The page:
Spain’s Workers’ Statute, at the time of its enactment, no doubt served a pivotal role of stability in the Spanish labour market. One of the main objectives then was to break with the previous political regime, modernising the relationship between employer and employee and establishing a collective bargaining regime that presented greater negotiating freedom to the parties and was free from outside interference.
However, the Statute was also partially based on a set of “future” conditions that would set out a labour standard but which were never actually issued – at the time the will necessary to create the employment regime required for a modern, dynamic business subject to strong global competition was perhaps not wanted or could not even be envisaged.
Aware of these shortcomings, subsequent governments have pushed through partial reforms of labour regulations (principally in 1984, 1994, 1997 and 2006) with the aim of improving the unintended impacts of the Statute on Spain’s labour market. But none (except perhaps in part in 1994) has managed to change the structure of our labour relations – notably issues surrounding recruitment, companies’ internal flexibility and collective bargaining powers.
We all know that a country’s labour legislation is one of the keys to economic progress and social development, although the fact that you have a modern and flexible labour law does not necessarily result in greater economic prosperity. But what is also in no doubt – and Spain is a classic example of this – is that rigid labour laws anchored in the past will never promote positive results or an improvement in the competitiveness of companies.
Therefore in order to properly respond to this challenge there must first be a real and proper analysis of the basic characteristics of our labour markets in order to provide an accurate diagnosis that can prove corrective not just in a palliative sense – lessening the impact of the evident errors – but which provides a “surgical” cure.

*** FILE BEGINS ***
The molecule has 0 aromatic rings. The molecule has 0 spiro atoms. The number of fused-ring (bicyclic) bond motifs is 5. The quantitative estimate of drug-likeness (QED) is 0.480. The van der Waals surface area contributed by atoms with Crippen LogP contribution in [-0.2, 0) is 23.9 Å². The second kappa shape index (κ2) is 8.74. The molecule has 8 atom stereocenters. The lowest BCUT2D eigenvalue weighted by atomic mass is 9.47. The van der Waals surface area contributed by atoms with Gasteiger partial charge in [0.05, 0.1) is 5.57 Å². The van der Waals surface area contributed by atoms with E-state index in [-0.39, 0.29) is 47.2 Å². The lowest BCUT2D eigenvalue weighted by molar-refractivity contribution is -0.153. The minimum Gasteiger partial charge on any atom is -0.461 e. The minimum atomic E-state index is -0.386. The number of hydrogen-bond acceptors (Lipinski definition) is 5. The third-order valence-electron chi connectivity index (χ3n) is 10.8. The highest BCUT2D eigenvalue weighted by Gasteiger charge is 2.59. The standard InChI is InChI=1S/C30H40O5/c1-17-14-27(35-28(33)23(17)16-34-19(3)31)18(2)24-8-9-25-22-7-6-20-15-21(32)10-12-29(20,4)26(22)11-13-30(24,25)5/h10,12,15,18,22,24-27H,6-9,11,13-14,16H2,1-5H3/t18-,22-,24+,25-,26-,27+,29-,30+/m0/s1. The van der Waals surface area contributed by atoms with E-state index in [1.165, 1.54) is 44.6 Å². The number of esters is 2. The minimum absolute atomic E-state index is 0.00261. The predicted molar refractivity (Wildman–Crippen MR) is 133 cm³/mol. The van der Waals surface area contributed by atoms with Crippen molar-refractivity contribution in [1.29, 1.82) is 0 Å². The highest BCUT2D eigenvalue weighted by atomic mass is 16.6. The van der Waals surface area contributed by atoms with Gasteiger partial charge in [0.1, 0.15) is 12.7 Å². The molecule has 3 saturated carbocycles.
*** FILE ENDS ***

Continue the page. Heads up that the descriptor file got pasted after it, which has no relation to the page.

At present, it could be argued that Spain’s labour market is: obsolete, because it is based on institutions of the past; rigid, which is asserted not only by employers (both SMEs and large enterprises) but also by international organisations such as The World Bank, OECD, IMF, etc: and, dual, as workers’ protections vary considerably depending on the type of contract that binds them to a company (temporary or permanent).
For these reasons, we have seen the disastrous consequences of the Workers’ Statute for employment in the modern Spanish market, which is the most restrictive labour market among the developed countries. There is clearly an urgent need for a paradigm shift in our labour institutions through a profound reform of the labour regulation.
Fundamental changes are necessary to reinvigorate job creation efforts and the viability of companies looking to foster the healthy and sustained growth of our economy in the context of global competition, and which will become more pronounced over the coming decades.
The new model should be based on the concept of “flexisecurity”, namely better employment protection not employee protection, allowing more internal flexibility for companies, and truly effective employment stimulation policies. This is the model that many of our European partner countries are already committed to but which the Spanish government based on its current proposals is not yet willing to embrace.
Any changes in the Spanish labour legislation must take account of this concept, which primarily promotes three key elements of industrial relations: varying types and the development of contracts of employment, active employment policies and the promotion of collective bargaining systems.
Spain’s recent labour reform approved by Royal Decree Law 10/2010 can be considered positive for the opportunity it presents in realising such developments, and in responding to both domestic and international demands for the need for change in our labour market. It includes substantial changes notably with regard to the cost of dismissals and in the penalisation of temporary employment contracts, but these are changes that only apply to new contracts and the true results of this reform will not be fully realised for many years.
Recently, Spain has seen reform but of a kind that has again failed to deal indepth with the fundamental issues that clearly affect its labour market.